REVIEW: The Maine – ‘American Candy’

the maine

Artist: The Maine
Title: American Candy
Label: 81twentythree
Genre: Indie-Rock, Alternative

One of my music professors once asked me what I thought made a good record. Being the visceral musician, I told him that I hadn’t had coffee and that mumbling the theoretical jargon he wanted out of me would result in a completely skewed judgement of what I thought Jack Mannequin’s Everything In Transit was — the record I happened to have been enjoying that morning.

It’s 8pm and I’ve had about two cups today. I think I’ve found my answer.

I would’ve told him that The Maine’s American Candy fit quite well into this sonority. A good record is, first and foremost, made up of its history. Its predecessors are just as much a part of its success. In order for the band to have pulled back into the happy-go-lucky direction this effort went in, they must have first written Forever Halloween, the band’s darkest, most rustic-sounding record to date. They must have first written the three other records that placed them in the indie-rock, pop-rock, and alternative categories.

As soon as I got through “Miles Away,” I knew it was the beginning of a good chapter. Hearing frontman John O’Callaghan sing “I feel so alive” is already one of the most compelling statements, especially having come from “What does it take to be alive?” in Pioneer. The recurring theme of life and bliss puts things into perspective in terms of how much can change if we stick around long enough to watch.

A good record sets off a spark within a listener. “English Girls,” the first track they put out to signal the beginning of a new era, set off quite the fireworks display. It brought about all sorts feelings and opinions. Ranging from “The Maine? They’re still a thing?” to thousands of Twitter icons’ new blue tints and blown-up bubblegum feats. Resembling catchy ‘90s alt-rock like Third Eye Blind, the single had older fans welled up with nostalgia as they’re reminded of that one summer day they heard “Semi-Charmed Life” in ‘97, and younger fans gravitated towards the dynamic naturally.

A good record contains a soul; one that makes it come alive, one that makes everything that comes in contact with it feel alive. This, to me, is the very core of American Candy’s appeal. We find substance in virtually all twelve tracks. “(Un)lost” stands out lyrically with the resounding “So long as the blood keeps flowing, I’ll set a sail and swim across. I’m not looking to be found — just want to feel (un)lost.” It’s worth noting that this record is also laced with the catchiest one-liners that are guaranteed to be the first thing you get hooked on. Everything that builds up to the repeating “There’s beauty and grace in the flaws of your face” in “Am I Pretty?” is a compound of good melodic structure and instrumentation — something that The Maine thrive in naturally.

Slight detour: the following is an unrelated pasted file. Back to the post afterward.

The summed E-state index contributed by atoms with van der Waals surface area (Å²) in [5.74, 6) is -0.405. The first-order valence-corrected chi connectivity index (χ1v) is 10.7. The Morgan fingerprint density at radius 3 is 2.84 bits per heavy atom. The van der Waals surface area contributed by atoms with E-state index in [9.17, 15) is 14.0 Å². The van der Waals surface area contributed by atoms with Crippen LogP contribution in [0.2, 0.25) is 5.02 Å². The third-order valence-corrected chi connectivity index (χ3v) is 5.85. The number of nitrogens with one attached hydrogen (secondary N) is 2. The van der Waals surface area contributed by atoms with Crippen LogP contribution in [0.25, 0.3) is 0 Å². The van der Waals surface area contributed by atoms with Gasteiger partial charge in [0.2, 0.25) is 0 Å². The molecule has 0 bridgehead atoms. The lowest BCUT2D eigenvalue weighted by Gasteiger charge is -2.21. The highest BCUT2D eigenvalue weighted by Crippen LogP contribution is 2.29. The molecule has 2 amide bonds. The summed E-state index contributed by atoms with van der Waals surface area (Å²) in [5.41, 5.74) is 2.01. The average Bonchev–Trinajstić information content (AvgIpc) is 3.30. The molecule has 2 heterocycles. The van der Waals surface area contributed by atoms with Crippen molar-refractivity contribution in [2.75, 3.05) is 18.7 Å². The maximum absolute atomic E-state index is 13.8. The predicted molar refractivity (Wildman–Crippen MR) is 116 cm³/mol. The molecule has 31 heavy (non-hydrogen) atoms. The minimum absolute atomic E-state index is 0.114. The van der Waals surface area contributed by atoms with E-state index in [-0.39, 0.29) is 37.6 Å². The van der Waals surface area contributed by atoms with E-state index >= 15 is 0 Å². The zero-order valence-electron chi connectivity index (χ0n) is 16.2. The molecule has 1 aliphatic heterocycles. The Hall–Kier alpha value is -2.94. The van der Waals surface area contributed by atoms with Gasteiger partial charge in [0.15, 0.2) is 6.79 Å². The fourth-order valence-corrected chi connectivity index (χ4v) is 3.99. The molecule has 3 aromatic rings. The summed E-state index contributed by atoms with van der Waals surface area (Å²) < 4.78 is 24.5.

Every record they’ve put out contained a purple vein track. It’s one that identified with your heartaches and your losses. It was “Fucked Up Kids” and “Misery” then, it’s “24 Floors” now. As we dig deeper into the silver bullet, it becomes less difficult to marvel in the rough. We are then delivered to “Diet Soda.”

Although I do wish there were more of guitarist Jared Monaco’s solos and staple riffs that crawled into Pioneer and Black & White, there seems to be a surge of Blue-era Weezer sounds they’ve never utilized in the past. We find them in tracks like “Same Suit, Different Tie” and “My Hair.” This very fact made the record perfect for Springtime. Easy to digest, light, and breezy. An all-around jam.

One cannot deny how special it is that this band is capable of growing in the right direction continuously. “Another Night On Mars,” American Candy’s last track, starts to play and we’re back in 2008. We’re back in that friend’s house, cramped up, chugging beers. Except this time, we aren’t singing the words tattooed on vocalist John O’Callaghan’s chest. We’re singing a tribute to “We’ll All Be…,” the song that closed out their debut record. The familiar pub-like noises, the chorus sang by a crowd, the overlapping closing lines. We’re back home.

“All the nights in shitty bars,
And throwing up in taxi cars,
Or on our backs under the stars,
As we sing:

What’s another night on Mars?
With friends like ours,
Anywhere is home.”

SCORE: 9.5/10
Review written by Dana Reandelar

Dana Reandelar

If not hunched over her desk writing about music, Dana can be found binge-watching old episodes of Gilmore Girls or condensing long rants to 140 characters. She also writes for Idobi Radio, and is an Off The Record podcast contributor.
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